The 4 Most Important Fitness Factors to Better Track Your Progress

fitness factors

fitness factors

With big the new year’s fitness push coming up for many of you, it only makes sense that you’re going to want to know where you’re starting from, how far you are from your goals, and learn the best method of tracking your progress along the way.

For the vast majority, this means stepping on a scale, feeling an overwhelming sense of anxiety when the number is higher after holiday splurging, then making a plan to repeat this process every few days for the next several months.  What you probably aren’t planning for however is the eventual loss of motivation and burnout that usually accompanies this method of tracking your progress.

In 2014, you’re going to kiss the scale goodbye and learn to start tracking your health and fitness progress with four far more valuable measures of your overall fitness ability and successes.  These four fitness measurement tools are the perfect way to get an overall sense of where you currently stand, how far you’ve come, and what you’ve still got left to accomplish.

But first things first – this year, I don’t want you to pick a target weight and make that your goal.  Doesn’t matter how much or little weight you’ve got to lose; a number reading on the scale is not what we’re after this year.  We’re looking to impact four essential health factors, and by doing so, there’s absolutely no way you won’t hit your goals and develop the body you’re after.

Let’s get right into it and check out the first fitness factor we’re going to be tracking…

1.  Waist measurement.  A very wise man by the name of Jack Lalanne once said, your waistline is your lifeline.  This man, widely regarded as the godfather of fitness, was really on to something.  It’s no so much WHAT you weigh, but where you hold your weight that matters.  When it comes to health, 150 pounds is not 150 pounds.  If the bulk of your weight is fat, you’ve got your work cut out for you.  This is why measurements are far more important than numbers on a scale.  Track your starting measure around your waist and refer back to this over the coming weeks.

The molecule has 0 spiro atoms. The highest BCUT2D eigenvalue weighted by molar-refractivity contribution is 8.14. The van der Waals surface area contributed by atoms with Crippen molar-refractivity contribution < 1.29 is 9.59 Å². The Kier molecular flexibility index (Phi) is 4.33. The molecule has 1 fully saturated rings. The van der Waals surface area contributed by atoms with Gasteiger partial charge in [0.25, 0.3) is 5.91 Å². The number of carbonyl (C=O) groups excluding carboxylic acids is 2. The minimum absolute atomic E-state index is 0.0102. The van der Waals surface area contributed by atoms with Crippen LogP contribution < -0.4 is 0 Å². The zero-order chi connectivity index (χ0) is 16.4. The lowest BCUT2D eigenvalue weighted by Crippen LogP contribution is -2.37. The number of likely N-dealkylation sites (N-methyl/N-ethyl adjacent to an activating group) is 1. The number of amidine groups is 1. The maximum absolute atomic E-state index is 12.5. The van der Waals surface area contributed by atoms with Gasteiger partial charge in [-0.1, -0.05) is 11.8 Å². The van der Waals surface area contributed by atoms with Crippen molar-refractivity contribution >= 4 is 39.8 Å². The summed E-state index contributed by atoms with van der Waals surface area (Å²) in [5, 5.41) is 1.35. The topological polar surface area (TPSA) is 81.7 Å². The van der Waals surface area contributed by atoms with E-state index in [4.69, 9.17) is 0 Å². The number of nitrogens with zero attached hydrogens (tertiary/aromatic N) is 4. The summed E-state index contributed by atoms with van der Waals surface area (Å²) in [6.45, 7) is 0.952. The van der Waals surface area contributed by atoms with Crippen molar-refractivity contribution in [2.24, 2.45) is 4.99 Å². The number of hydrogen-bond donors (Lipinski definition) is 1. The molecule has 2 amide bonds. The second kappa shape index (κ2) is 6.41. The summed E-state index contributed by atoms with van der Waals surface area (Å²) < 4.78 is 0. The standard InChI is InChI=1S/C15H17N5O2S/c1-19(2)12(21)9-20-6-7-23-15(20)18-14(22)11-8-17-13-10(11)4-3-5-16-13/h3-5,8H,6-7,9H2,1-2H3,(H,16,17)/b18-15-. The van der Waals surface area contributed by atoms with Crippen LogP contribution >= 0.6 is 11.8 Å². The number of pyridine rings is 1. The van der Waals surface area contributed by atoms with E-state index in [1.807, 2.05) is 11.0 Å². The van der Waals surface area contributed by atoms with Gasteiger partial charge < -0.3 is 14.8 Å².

2.  Strength factor.  As I mentioned in a post last week, keeping a running tally of the weights you’ve been lifting in a workout journal is a fantastic new year’s resolution to make (and keep!) this year.  By measuring your strength gains, you’ll get a better sense of how much muscle you’re adding to your frame.  When the number on the scale fails to move significantly, but you’ve got up a bunch in total weight lifted, it should be clear that your swapping pounds of fat for pounds of muscle…which is a good thing and exactly what everyone should be after.

3.  Resting heart rate.  This one is super easy to do and is a great indicator of your heart’s health.  Rest comfortably in a chair, breathe normally, relax, and use a timer to take your pulse.  Where do you stand?  80’s, 70’s, 60’s? Maybe lower?  When it comes to pulse, lower is typically going to be better.  A high-caliber endurance athlete may very well have a pulse in the high 40’s.  Shoot to lower yours over the next several months by utilizing a wide variety of uptempo workouts and HIIT sessions.

4.  Max plank hold.  Your core strength is a great indicator of your overall fitness ability.  Not only does a great core help protect against injury, it’s also not a bad thing to look at!  A plank hold is a static strength exercise that will give you a great idea of where your core strength stands.  A great starting point is one minute, but shoot to increase this by three or four times over the next few months.  But wherever you stand, don’t fret, increasing core strength is easy when using a well-designed abdominal program designed to core endurance and overall strength.

Take note of these four fitness factors for tracking your progress and become a smarter and more informed exerciser in 2014.

By learning to ignore that stupid number on the scale you’ll put yourself in better position to maximize your progress, maintain a high level of motivation, and be the best you can be.

Leave a Reply

Fill in your details below or click an icon to log in: Logo

You are commenting using your account. Log Out /  Change )

Google+ photo

You are commenting using your Google+ account. Log Out /  Change )

Twitter picture

You are commenting using your Twitter account. Log Out /  Change )

Facebook photo

You are commenting using your Facebook account. Log Out /  Change )


Connecting to %s